By Paul Grondahl. Excerpted from the Albany Times-Union.
“He’s never had a day of peace in his life,” his mother said.
Now 44 years old and released from state prison five months ago, Rockefeller spent nearly 20 months, half his 40-month incarceration, in solitary confinement. Even as a free man, he still struggles with sleeplessness, nightmares and crying fits. “I was locked up in a cage like an animal,” he said. “It’s torture.”
“He’s different since he got out,” said his girlfriend, Mary, a 66-year-old retired state worker who asked to be identified only by her first name. “He can’t sleep. He’s jumpy. He’s having a hard time easing back into his former life. Nobody should be treated the way he was.”
She recalled his anguished letters from prison, writing that he couldn’t take it anymore and wanted to end his life. In phone calls from prison, he broke down in sobs.
Rockefeller’s psychiatric problems — which helped land him in “The Box” and worsened during his long months in 23-hour-a-day disciplinary isolation — symbolize a form of punitive incarceration that prisoner advocates call inhuman. Correction officials defend it as an effective method to control unruly inmates.
Prison watchdog groups said Rockefeller’s prison experience is a sad but not uncommon saga. On any given day, about 4,500 inmates are in solitary confinement in New York’s prisons, according to the state Department of Corrections and Community Services. There are currently 8,197 mentally ill inmates out of a total prison population of 54,643. Three of the 14 prisoners who committed suicide in 2012 were in solitary confinement, according to DOCCS records.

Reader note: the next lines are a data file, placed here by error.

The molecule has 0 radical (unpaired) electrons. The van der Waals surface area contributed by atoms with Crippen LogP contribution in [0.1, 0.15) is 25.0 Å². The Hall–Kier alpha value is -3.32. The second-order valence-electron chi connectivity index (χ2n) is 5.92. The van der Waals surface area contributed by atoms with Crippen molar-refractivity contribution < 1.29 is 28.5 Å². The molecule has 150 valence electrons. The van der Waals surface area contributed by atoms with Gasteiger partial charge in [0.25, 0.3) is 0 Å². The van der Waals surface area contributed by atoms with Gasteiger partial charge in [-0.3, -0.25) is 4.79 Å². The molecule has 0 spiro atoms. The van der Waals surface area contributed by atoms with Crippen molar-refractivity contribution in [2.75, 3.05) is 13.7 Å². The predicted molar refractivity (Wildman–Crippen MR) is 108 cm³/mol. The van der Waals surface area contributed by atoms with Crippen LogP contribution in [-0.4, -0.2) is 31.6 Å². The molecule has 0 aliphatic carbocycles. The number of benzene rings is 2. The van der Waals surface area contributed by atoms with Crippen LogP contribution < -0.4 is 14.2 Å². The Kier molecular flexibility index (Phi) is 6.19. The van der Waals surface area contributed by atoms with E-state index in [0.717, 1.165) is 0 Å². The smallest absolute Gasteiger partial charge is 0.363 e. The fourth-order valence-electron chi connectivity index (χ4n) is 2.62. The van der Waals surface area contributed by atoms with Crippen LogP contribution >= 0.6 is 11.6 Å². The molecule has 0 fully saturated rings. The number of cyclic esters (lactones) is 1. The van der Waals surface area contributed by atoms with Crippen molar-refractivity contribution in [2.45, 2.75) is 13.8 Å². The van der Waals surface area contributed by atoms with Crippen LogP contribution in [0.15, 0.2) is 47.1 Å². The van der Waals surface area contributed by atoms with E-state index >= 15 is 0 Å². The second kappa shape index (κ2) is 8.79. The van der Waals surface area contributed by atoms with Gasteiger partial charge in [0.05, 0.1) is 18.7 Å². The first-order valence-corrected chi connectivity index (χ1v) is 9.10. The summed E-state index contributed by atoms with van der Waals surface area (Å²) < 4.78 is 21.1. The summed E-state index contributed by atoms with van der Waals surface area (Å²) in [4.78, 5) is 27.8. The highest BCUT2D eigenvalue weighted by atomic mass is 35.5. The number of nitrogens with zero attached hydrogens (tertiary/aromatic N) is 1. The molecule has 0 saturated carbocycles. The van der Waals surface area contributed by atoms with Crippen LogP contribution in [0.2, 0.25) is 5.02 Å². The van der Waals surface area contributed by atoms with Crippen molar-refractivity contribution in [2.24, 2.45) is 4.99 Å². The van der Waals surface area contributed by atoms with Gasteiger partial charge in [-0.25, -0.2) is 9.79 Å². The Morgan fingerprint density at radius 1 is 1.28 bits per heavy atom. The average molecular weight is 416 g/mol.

Prison suicides between 2001 and 2010 rose 186 percent to the highest level in 28 years, according to the Correctional Association of New York State, a watchdog group.
Prisoners in solitary are confined to cells 6 feet by 8 feet, with almost no human contact. One hour per day, in newer prisons, a caged balcony is unlocked remotely so inmates can breathe fresh air. Lights and shower are controlled remotely. Meals are pushed through a slot in a reinforced cell door. Inmates experience intense sensory deprivation in these so-called Special Housing Units, or SHUs…
Read the full article for quotations from Jack Beck and Jennifer Parish and references to CAIC!